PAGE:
A look at the family behind Hong Kong chief executive hopeful John Lee
Friends and former colleagues share memories of working with Lee, say he is a ‘responsible and respectable’ father and someone who puts his wife first.
Hong Kong chief executive hopeful John Lee Ka-chiu has garnered support from many of the city’s big guns for his leadership bid, but those closest to him have so far opted to stay out of the limelight.
The former No 2 official publicly thanked his family for their support on Wednesday, after submitting his nomination forms for the May 8 election.
“I am grateful to my family. They support me in this election,” the 64-year-old said. “I love my family and I don’t think I need to tell them I love them every day.”
The former chief secretary’s family has stayed out of the limelight since he announced his leadership bid last week to run as the only hopeful endorsed by Beijing.
Lee joined the police force in 1977 as an inspector and forfeited an offer to study engineering at the University of Hong Kong, citing “family reasons”.
He married his wife, Janet Lam Lai- sim, in 1980, after their first son was born, according to past news reports. The couple have two sons, Gilbert Lee Man-lung and Lee Man-chun, who attended the same prestigious Wah Yan College, Kowloon as their father.
Lee’s elder son Gilbert attained five distinctions – one more than his father in 1975 – when he sat the Hong Kong Certificate of Education Examination, the public school-leaving examination at the time, in 1994. Six years later, his younger brother completed Form Five in the same Yau Ma Tei school.
Gilbert is now the head of strategy and planning and chief of staff to the chief executive of Hang Seng Bank, one of Hong Kong’s leading financial establishments, according to public records, and became a member of the government-appointed Financial Reporting Review Panel last
He has also represented the bank in the fintech committee of the Hong Kong Association of Banks, as well as other panels involving national development, the Belt and Road Initiative – Beijing’s ambitious scheme to connect more than 70 countries across Asia, Europe and Africa – and the Greater Bay Area project, a plan to turn Hong Kong, Macau and nine mainland Chinese cities into a technological hub.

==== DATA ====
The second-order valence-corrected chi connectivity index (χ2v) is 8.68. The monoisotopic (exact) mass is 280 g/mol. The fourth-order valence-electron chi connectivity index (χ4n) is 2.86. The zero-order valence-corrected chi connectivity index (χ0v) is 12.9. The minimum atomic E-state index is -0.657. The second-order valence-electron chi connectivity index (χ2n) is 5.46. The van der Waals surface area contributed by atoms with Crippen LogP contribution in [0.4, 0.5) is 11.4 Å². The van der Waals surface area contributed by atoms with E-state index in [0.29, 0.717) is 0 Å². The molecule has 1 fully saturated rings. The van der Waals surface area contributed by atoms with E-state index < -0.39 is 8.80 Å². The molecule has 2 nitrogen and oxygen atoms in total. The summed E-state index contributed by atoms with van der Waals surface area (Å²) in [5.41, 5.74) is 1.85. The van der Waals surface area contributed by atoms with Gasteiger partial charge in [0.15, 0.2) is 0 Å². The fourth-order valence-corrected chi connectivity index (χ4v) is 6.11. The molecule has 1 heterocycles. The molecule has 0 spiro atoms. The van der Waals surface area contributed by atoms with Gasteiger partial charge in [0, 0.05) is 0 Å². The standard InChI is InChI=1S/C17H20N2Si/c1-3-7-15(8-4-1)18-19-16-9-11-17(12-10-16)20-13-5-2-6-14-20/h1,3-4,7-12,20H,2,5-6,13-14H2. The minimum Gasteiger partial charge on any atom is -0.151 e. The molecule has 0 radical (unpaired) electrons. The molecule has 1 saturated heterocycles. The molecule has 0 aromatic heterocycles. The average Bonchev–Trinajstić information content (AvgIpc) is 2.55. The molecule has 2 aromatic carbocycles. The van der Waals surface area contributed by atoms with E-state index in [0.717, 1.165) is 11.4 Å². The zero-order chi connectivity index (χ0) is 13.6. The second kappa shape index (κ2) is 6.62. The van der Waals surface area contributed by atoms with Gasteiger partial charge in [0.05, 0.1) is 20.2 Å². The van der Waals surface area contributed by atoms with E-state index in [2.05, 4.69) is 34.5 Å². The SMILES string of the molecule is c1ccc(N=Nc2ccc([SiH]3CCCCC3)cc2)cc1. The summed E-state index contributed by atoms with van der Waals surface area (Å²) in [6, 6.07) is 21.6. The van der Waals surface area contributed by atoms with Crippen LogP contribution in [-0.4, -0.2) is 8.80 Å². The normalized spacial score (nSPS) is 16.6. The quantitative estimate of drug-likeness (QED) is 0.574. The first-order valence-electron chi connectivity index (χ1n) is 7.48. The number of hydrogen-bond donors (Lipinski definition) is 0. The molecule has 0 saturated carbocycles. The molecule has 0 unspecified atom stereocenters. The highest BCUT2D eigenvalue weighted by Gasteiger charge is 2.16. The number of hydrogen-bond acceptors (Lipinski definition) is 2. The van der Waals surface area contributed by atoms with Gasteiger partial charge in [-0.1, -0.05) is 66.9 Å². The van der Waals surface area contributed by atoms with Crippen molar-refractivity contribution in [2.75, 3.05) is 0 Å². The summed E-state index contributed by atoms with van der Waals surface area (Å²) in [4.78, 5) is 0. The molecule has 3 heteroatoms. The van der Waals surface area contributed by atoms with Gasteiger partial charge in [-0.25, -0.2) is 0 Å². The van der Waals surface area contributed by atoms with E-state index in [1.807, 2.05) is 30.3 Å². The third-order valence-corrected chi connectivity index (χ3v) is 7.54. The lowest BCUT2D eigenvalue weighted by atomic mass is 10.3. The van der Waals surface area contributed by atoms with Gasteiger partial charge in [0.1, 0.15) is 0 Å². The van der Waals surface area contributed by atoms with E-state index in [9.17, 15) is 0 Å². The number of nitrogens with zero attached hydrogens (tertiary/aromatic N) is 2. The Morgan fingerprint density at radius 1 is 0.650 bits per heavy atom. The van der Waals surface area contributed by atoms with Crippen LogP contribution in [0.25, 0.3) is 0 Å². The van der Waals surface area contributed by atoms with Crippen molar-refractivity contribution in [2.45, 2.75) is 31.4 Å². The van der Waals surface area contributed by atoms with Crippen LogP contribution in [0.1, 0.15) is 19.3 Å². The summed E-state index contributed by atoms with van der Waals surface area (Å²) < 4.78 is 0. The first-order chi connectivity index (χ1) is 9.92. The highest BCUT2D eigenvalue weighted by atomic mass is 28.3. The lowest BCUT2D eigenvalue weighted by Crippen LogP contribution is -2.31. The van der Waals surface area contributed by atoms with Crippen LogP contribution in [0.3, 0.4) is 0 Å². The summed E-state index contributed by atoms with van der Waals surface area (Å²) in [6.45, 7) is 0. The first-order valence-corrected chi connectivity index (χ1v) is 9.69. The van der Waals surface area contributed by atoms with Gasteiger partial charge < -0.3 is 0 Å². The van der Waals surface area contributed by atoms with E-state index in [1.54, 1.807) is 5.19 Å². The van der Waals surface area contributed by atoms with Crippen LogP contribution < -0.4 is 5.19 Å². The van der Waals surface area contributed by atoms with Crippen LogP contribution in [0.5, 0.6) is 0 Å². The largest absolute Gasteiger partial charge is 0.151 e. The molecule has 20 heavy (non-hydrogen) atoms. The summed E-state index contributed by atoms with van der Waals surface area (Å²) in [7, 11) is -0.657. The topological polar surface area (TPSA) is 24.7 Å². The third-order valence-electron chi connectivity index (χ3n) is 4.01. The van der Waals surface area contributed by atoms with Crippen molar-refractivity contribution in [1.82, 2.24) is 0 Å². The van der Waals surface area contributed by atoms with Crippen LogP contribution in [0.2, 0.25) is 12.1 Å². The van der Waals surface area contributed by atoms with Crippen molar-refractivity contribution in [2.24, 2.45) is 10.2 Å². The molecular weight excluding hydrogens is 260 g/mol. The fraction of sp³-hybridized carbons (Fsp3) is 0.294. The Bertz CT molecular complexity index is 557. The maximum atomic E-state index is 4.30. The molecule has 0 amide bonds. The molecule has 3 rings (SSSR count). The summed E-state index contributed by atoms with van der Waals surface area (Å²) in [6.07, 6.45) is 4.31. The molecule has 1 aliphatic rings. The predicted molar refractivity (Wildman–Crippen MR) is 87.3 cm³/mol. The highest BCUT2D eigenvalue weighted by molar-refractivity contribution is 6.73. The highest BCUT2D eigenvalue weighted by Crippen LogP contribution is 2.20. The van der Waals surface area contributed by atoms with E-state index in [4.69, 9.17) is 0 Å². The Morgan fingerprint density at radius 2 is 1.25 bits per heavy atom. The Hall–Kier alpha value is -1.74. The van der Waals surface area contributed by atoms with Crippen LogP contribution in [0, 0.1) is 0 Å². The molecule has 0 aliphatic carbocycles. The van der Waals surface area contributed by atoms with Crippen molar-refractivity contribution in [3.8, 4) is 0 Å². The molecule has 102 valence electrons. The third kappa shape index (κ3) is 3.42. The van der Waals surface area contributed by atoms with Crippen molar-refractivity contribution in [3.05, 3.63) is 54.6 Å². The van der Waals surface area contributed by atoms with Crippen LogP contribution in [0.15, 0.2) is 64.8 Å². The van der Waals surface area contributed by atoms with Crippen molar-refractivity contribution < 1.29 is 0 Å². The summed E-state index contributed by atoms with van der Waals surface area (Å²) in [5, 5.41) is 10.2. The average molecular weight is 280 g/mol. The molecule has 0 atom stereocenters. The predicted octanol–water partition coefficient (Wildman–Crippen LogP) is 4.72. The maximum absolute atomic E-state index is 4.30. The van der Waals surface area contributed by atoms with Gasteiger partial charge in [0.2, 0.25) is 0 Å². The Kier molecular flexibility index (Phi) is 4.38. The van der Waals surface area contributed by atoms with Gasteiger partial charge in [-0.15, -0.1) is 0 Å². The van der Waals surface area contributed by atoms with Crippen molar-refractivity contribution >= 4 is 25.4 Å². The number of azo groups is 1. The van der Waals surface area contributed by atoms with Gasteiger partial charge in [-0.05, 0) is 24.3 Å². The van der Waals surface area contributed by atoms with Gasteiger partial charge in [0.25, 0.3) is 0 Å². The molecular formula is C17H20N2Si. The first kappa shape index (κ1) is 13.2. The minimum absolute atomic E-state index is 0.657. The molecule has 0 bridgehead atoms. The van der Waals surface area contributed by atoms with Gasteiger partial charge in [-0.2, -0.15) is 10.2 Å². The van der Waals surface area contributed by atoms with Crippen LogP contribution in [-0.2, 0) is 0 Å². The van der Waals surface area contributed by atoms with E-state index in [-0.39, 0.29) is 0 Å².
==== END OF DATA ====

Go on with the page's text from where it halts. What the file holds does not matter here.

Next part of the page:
Lee’s friends and former Security Bureau colleagues who spoke to the Post painted him as a “responsible and respectable” father and a husband who put his wife first.
A former schoolmate said Lee would attend alumni meetings with his sons and introduce them to his friends.
“This shows he is a family man,” he said.
His ex-colleagues from the force recalled that he used to bring his wife to events and would never forget to arrange for transport for her. Lee would also get on stage to dedicate flower bouquets to Janet when she performed in events with the wives of other heads of the disciplined forces.
Former police commissioner Tang King-shing, who was Lee’s supervisor, said Lee would interact with residents proactively when he was in charge of the force’s public relations.
“The most memorable time I spent with him was when we used to interact with non-government organisations and charities,” he said.
Undersecretary for Security Sonny Au, who worked with Lee during his tenure as security minister from 2017 to June last year, described him as “intelligent, determined and courteous”, saying that he was able to unite the disciplined forces when he handled the 2019 anti-government protests as then security minister.
ut critics have doubted whether Lee, a policeman-turned top bureaucrat, can handle finance and business matters, having spent most of his 45-year career tackling security issues.
“He perceives things in black and white, even though sometimes there is a shade of grey,” said a former colleague who spoke on condition of anonymity.
Lee did not respond to questions on whether he is a Catholic.